T Cell Development, Antigen Recognition, and Activation
T cells are an important subset of the immune system that plays a pivotal role in regulating various diseases. T cells functions are influenced both by biochemical and biophysical properties at local microenvironment that influences receptor-ligand interactions. Our goal is to understand how these interactions mediated by mechanical properties translate into intracellular signaling, thereby affecting cellular function and fate.
Development of T cells takes place in the thymus as they go through selection to ensure they target disease-associated proteins. When the host is stricken with a disease, T cells arrive at the affected microenvironment where it scans to recognize the ligand to induce proper function to eradicate the pathogen and return to homeostasis. T cell receptor (TCR) on T cells recognize peptide major histocompatibility complex (pMHC) found on antigen presenting cells (APCs). Depending on the potency of the peptide, interaction initiates signal being transduced mechanically exerted by force from the TCR and its co-receptor (CD4 or CD8). The cues transmitted from these proteins along with the CD3 complex is translated into intracellular biochemical responses. In cancer and chronic diseases, APCs and cancer cells express inhibitory proteins PDL1 and once they come in contact with PD1 expressed on T cells, effect of the TCR-pMHC interaction is dampened.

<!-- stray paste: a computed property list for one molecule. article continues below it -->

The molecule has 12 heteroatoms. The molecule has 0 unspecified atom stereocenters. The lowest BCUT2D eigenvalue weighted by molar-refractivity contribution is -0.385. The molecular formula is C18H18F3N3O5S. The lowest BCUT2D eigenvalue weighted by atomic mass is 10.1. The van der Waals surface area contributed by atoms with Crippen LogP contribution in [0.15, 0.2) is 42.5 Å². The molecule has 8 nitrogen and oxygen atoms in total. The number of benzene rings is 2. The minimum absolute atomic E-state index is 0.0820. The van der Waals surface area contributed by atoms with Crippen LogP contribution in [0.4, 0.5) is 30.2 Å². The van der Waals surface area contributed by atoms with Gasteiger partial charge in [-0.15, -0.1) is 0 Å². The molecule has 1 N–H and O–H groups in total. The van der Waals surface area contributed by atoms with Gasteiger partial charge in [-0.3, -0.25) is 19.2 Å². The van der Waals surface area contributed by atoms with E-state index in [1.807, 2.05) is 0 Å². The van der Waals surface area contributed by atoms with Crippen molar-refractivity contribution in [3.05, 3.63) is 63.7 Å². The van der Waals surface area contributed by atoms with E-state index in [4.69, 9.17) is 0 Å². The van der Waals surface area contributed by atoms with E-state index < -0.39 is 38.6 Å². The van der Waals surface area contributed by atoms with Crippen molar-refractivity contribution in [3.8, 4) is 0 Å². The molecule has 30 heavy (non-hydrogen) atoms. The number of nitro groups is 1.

To understand the mechanical properties between receptor-ligand interactions, we utilize 2D micropipette assays to characterize 2D affinity, off-rate, and bond lifetime under various forces. Additionally, we utilize fluorescence assays to coincide our 2D measurement in the form of calcium flux, FRET biosensor, and force-probe assays to visualize T cells exerting force real-time.